The work of adhesion (W may be characterized as the interfacial tension between water and the oil in question plus the interfacial tension between water and the solid (fiber) in question minus the interfacial tension between the oil and the solid (fiber). The work of cohesion (W may be characterized as twice the interfacial tension between the oil and water. These interfacial tension values, may be computed from a knowledge of the contributing factors, apparent to those skilled in the art of physical chemistry, of dispersion forces and polar interactions to the surface energies of the components of the system i.e., water, oil and solid (fiber). See e.g., Contact Angle, Wettability, and Adhesion, Advances in Chemistry Series, Ch. 6 p. 99 ff, American Chemical Society, Washington, DC, 1964.
Thus fiber-forming materials useful in practicing the invention may be defined as those which in interacting with an oil-water system, satisfy the relationship,
However, preferred materials of the invention satisfy the more stringent relationship,
which defines those materials which are substantially totally hydrophobic and which, when employed in practicing the invention, reject water vigorously from web voids and retain oil. Examples of fibrous materials satisfying the more stringent relationship include polypropylene and polyethylene, polytrifluorochloroethylene and polytetrafluoroethylene. The broader relationship,
describes the less preferred materials, namely those exhibiting lower degrees of hydrophobicity and ability to reject water among the materials useful in practicing the invention. These less desirable materials are nevertheless useful in certain applications, such as in applications where total removal of oils of greases is not desired or necessary as in certain types of food preparations.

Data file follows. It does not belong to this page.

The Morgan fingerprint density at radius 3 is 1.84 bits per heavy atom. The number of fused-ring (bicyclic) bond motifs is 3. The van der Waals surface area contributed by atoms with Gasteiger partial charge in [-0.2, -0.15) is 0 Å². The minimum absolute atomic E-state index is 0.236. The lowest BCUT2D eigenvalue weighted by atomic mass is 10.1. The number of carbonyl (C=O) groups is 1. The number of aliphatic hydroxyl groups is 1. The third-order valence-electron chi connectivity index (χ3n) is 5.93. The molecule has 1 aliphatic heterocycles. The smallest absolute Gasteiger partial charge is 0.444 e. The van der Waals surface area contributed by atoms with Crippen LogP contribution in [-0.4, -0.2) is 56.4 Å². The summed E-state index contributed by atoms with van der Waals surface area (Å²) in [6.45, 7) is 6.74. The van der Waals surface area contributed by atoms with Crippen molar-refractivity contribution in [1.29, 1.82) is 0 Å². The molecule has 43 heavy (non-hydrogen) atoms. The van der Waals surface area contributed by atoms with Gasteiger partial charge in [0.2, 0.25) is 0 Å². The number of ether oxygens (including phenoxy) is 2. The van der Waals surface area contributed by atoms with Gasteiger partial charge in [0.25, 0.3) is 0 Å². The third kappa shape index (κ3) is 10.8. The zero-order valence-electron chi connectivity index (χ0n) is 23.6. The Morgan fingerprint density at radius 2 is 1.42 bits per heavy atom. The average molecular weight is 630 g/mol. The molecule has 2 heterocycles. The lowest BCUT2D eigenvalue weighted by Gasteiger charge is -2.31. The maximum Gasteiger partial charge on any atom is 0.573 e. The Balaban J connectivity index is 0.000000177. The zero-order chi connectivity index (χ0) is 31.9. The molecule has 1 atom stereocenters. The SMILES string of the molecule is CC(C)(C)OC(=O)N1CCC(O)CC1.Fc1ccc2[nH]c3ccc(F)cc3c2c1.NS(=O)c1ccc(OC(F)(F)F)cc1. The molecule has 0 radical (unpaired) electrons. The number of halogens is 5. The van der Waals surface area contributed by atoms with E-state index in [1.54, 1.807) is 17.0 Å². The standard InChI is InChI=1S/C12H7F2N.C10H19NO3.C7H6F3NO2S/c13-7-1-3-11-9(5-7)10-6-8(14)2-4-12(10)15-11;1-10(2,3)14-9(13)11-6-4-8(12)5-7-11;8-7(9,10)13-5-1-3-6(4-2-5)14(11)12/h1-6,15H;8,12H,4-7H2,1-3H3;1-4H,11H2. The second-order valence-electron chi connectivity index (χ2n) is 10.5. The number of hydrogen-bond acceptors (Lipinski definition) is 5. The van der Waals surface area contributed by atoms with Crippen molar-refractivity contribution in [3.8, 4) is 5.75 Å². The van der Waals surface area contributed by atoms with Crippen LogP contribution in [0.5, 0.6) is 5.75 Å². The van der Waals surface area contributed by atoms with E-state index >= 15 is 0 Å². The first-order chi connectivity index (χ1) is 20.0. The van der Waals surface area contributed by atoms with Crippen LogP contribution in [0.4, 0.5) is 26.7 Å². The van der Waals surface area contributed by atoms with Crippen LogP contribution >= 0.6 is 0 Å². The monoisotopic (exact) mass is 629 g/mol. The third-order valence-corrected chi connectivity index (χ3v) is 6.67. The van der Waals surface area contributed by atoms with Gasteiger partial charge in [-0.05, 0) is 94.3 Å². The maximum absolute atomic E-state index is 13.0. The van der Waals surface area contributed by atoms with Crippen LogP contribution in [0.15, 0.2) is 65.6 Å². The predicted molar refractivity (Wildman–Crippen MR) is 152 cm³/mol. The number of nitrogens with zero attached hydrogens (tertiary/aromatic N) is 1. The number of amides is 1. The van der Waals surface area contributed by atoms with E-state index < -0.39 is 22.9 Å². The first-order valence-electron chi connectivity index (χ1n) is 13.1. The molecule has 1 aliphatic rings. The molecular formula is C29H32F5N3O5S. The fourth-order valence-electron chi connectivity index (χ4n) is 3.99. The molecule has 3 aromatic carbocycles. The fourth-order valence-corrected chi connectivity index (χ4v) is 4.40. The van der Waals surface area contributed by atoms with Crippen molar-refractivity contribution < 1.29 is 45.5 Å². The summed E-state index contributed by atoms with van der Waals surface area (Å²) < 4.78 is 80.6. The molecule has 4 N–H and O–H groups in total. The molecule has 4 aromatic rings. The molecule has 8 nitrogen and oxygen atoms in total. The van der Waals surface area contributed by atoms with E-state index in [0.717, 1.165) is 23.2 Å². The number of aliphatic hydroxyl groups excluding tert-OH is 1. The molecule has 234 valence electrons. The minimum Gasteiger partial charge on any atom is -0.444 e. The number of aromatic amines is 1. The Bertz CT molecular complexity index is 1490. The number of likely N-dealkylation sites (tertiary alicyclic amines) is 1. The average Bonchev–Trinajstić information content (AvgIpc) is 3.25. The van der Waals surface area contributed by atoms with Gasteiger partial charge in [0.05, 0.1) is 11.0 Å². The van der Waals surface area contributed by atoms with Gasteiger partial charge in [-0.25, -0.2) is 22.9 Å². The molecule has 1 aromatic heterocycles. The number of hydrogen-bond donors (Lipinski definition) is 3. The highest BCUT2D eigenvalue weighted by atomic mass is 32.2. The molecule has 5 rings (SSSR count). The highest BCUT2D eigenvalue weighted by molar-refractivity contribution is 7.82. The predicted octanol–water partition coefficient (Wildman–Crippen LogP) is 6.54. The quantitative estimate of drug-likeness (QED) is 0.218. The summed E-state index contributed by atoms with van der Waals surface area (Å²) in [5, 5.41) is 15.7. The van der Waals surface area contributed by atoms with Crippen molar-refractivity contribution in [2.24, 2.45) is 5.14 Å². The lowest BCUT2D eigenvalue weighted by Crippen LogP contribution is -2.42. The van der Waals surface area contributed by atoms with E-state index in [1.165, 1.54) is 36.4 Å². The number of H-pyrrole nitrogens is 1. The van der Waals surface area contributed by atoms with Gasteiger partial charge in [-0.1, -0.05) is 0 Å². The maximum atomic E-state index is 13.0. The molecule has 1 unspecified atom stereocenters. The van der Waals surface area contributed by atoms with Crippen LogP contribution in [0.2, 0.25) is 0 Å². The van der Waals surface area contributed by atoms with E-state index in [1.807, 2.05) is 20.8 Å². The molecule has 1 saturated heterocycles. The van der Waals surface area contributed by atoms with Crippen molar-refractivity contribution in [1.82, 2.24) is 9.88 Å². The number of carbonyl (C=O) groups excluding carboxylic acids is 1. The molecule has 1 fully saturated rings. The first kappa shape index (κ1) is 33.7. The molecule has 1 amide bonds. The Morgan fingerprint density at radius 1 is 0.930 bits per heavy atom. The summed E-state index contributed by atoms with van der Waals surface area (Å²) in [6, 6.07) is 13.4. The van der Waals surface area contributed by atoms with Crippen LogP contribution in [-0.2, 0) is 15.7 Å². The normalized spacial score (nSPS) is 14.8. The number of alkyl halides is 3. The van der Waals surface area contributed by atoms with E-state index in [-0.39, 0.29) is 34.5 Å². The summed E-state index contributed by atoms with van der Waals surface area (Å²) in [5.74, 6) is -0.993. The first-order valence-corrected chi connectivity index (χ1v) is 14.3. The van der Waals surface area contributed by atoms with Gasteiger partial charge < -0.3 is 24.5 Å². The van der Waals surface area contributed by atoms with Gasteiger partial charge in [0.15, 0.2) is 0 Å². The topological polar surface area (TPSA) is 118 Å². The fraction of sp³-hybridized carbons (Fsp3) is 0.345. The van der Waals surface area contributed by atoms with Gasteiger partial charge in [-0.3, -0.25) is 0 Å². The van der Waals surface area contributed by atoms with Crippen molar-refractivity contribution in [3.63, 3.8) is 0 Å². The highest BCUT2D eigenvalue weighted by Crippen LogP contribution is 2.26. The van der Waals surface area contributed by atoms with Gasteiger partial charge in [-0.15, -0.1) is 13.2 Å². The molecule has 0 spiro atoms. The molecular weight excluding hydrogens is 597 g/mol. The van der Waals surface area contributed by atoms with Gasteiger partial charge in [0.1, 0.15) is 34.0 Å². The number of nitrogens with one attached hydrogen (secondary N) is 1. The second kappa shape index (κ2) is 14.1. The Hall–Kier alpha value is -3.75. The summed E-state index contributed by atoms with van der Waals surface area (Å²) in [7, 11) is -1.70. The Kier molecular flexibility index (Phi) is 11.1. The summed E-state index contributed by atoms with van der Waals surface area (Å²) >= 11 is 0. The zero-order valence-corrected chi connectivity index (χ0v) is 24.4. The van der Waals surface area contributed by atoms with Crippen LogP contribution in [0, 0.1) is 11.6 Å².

DEGREASING LIQUID FOOD The tendency of fatty layers to form on the surfaces of soups, gravies, stews, and other cooking media presents problems from both diet and esthetic standpoints. In the past, removal of these fatty layers has been effected in several ways, such as by degreasing, freezing followed by mechanical skimming, or simply ladeling. The inefficiency of these methods is obvious. The present invention provides a method for the effective and ready removal of said fatty components while simultaneously rejecting the water phase and the constituents contained therein. The web may be maintained on the surface of the cooking media during the entire cooking procedure (provided that the web material selected is not susceptible to melting at the cooking temperatures). In this application the web is normally comprised of food-grade approved polypropylene fibers and may optionally be shaped so as to fit the aperture of the cooking vessel and further may be embossed to increase esthetic appeal. Preferably the web is held within, or supported by, an apertured retainer or support. Generally for degreasing liquid foods, webs are employed comprised of fibers having diameters ranging from approximately 0.1 micron to approximately 100 microns; web density, expressed as a percentage of fiber density, may range from about 2 to 35%. Preferably in this type of application of the fibers comprising the web are within a diameter ranging from between about 1 and about 5 microns while the preferred density, expressed as a percentage of fiber density, ranges between approximately 4 and 8%. While the foregoing specifications have been observed to provide for optimum overall performance in the degreasing of liquid foods, it should be noted that they may be varied in different applications without departing from the scope of this invention. The above described optimum web was observed to have removed fatty components for liquid foods in an amount exceeding 10 times the weight of dry web. Furthermore the web was operative at all temperatures up to and including the boiling point of the water phase so long as the fatty component was not in a solid state.
REMOVAL OF EMULSIFIED OILS IN WATER.
In the past separation of emulsified oil in an aqueous medium has been effected by allowing the emulsion to settle" over a period of time so as to allow the differential densities of the two phases to form a single interfacial system. Once the single interfacial system has been formed separation was accomplished by, e.g., one of several skimming processes. The present invention is applicable in cases where breaking down of the emulsion is not feasible or where the time element cannot be tolerated.
Thus, for example, a fibrous plug of polypropylene measuring one-half inch in diameter and three-eighths inches in length weighing 0.1 gram was observed to remove substantially 100% of the oil in an emulsion consisting of 2 cubic centimeters of oil in 40 cubic centimeters of water when the oil-water mixture flowed in a one-half inch vertical pipe through said plug under the influence of gravity alone.